Stainless Steel Tubing is a Product Used in Many Industries

Stainless steel tubing is invaluable to many industries that value the superior hygiene of the material when transferring liquids, gases and powders. In particular, the food industry is one of the largest users of stainless steel. Anything that comes in contact is easier to clean and sanitize if it’s made of stainless steel. But the hygienic aspect of the material wasn’t the primary reason for its development.

Stainless steel is a material defined as being a steel containing 12.8% chromium and 0.24% carbon. The material was developed to offer less corrosion than 100% steel, but ‘development’ may be a bit of a misnomer. The winning formula for the steel was finally decided positively in 1913, 93 years after the research was begun on the role of chromium in reducing the corrosive characteristics of steel in 1820.

Needed Advancement

The use of steel prior to the discovery of stainless steel was problematic. It was certainly strong and could be formed into any shape or form, but its tendency to begin rusting almost immediately when left as a bare metal had its drawbacks.

The material had to be constantly painted and maintained to be of use in any construction or industrial application, which was expensive and impractical. The use of steel as a construction material needed to undergo a period of advancement and development before it would find favour with the designers, architects and contractors of the time.

However, several scientists working on the problem in the early 1800s noted that an iron-chromium alloy was more resistant to corrosion by some acids. But the missing piece of the puzzle was yet to be discovered.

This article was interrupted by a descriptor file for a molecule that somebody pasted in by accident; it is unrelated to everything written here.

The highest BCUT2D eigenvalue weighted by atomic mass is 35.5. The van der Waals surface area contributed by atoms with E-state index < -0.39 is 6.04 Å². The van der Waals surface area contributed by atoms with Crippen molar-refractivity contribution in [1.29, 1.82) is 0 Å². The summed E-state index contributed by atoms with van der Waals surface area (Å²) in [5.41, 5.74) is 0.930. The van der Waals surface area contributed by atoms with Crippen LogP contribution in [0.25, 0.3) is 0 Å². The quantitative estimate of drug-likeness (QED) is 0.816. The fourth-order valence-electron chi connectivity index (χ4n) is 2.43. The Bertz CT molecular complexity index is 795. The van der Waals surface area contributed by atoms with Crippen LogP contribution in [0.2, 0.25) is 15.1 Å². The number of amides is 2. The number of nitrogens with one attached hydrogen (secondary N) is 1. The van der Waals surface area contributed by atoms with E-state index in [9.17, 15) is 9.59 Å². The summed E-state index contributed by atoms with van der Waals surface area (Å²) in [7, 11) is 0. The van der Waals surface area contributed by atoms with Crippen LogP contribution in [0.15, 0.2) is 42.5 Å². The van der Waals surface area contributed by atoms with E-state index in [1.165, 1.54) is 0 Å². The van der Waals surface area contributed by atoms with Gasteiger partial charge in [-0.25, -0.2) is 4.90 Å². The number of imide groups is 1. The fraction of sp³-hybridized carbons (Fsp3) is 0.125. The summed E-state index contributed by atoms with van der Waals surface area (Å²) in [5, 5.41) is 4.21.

In 1875, a French scientist named Brustlein found that steel with a low carbon content added to the material’s ability to withstand corrosion. Yet, the final formula to create completely stainless steel eluded scientists for another 48 years.

It wasn’t until 1913 that an Englishmen named Harry Brearley was working on narrowing down the required amounts of iron, chromium, and carbon to get an alloy that would withstand erosion rather than corrosion. But during his experiments, he hit upon a formula that would exceed all his aims. He created an alloy that would resist all erosion, oxidation, and corrosion.

Brearley’s formula of steel containing 12.8% chromium and 0.24% carbon still defines the term ‘stainless steel’ today.

Steel of Choice

An undiscovered aspect of the material was its hygienic properties, as it was looked at as a construction material and not a material used with food and beverages. But as stainless steel grew in popularity, so did the applications for it. People started making kitchenware out of it, and the hygienic nature of the steel was discovered.

Today stainless steel is also used extensively for tubing because of its durability and resistance to corrosion. To find a wide variety of thicknesses and diameters of stainless steel tubing in Malaysia, contact Simlecco, the leading supplier of hoses, tubing, and valves.